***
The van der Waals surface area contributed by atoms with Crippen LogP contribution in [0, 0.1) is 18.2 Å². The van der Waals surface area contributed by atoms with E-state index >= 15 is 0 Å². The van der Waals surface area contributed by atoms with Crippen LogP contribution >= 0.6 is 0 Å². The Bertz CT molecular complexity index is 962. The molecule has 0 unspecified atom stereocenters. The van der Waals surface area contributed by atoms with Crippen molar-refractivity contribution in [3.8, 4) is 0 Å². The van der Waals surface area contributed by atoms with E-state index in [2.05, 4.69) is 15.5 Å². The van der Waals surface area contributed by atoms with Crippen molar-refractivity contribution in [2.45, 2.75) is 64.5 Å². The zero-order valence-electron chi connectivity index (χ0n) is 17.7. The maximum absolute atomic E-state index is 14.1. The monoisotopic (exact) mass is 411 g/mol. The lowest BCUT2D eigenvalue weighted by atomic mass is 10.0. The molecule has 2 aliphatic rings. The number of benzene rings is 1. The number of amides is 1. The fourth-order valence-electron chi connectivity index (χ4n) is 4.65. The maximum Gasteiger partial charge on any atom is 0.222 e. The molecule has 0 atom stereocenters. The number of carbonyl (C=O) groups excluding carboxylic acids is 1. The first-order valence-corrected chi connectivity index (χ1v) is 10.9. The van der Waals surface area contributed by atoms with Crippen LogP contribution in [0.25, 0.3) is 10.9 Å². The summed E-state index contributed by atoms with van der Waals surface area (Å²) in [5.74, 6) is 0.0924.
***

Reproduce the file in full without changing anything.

The van der Waals surface area contributed by atoms with Crippen LogP contribution in [0, 0.1) is 18.2 Å². The van der Waals surface area contributed by atoms with E-state index >= 15 is 0 Å². The van der Waals surface area contributed by atoms with Crippen LogP contribution >= 0.6 is 0 Å². The Bertz CT molecular complexity index is 962. The molecule has 0 unspecified atom stereocenters. The van der Waals surface area contributed by atoms with Crippen molar-refractivity contribution in [3.8, 4) is 0 Å². The van der Waals surface area contributed by atoms with E-state index in [2.05, 4.69) is 15.5 Å². The van der Waals surface area contributed by atoms with Crippen molar-refractivity contribution in [2.45, 2.75) is 64.5 Å². The zero-order valence-electron chi connectivity index (χ0n) is 17.7. The maximum absolute atomic E-state index is 14.1. The monoisotopic (exact) mass is 411 g/mol. The lowest BCUT2D eigenvalue weighted by atomic mass is 10.0. The molecule has 2 aliphatic rings. The number of benzene rings is 1. The number of amides is 1. The fourth-order valence-electron chi connectivity index (χ4n) is 4.65. The maximum Gasteiger partial charge on any atom is 0.222 e. The molecule has 0 atom stereocenters. The number of carbonyl (C=O) groups excluding carboxylic acids is 1. The first-order valence-corrected chi connectivity index (χ1v) is 10.9. The van der Waals surface area contributed by atoms with Crippen LogP contribution in [0.25, 0.3) is 10.9 Å². The summed E-state index contributed by atoms with van der Waals surface area (Å²) in [5.74, 6) is 0.0924.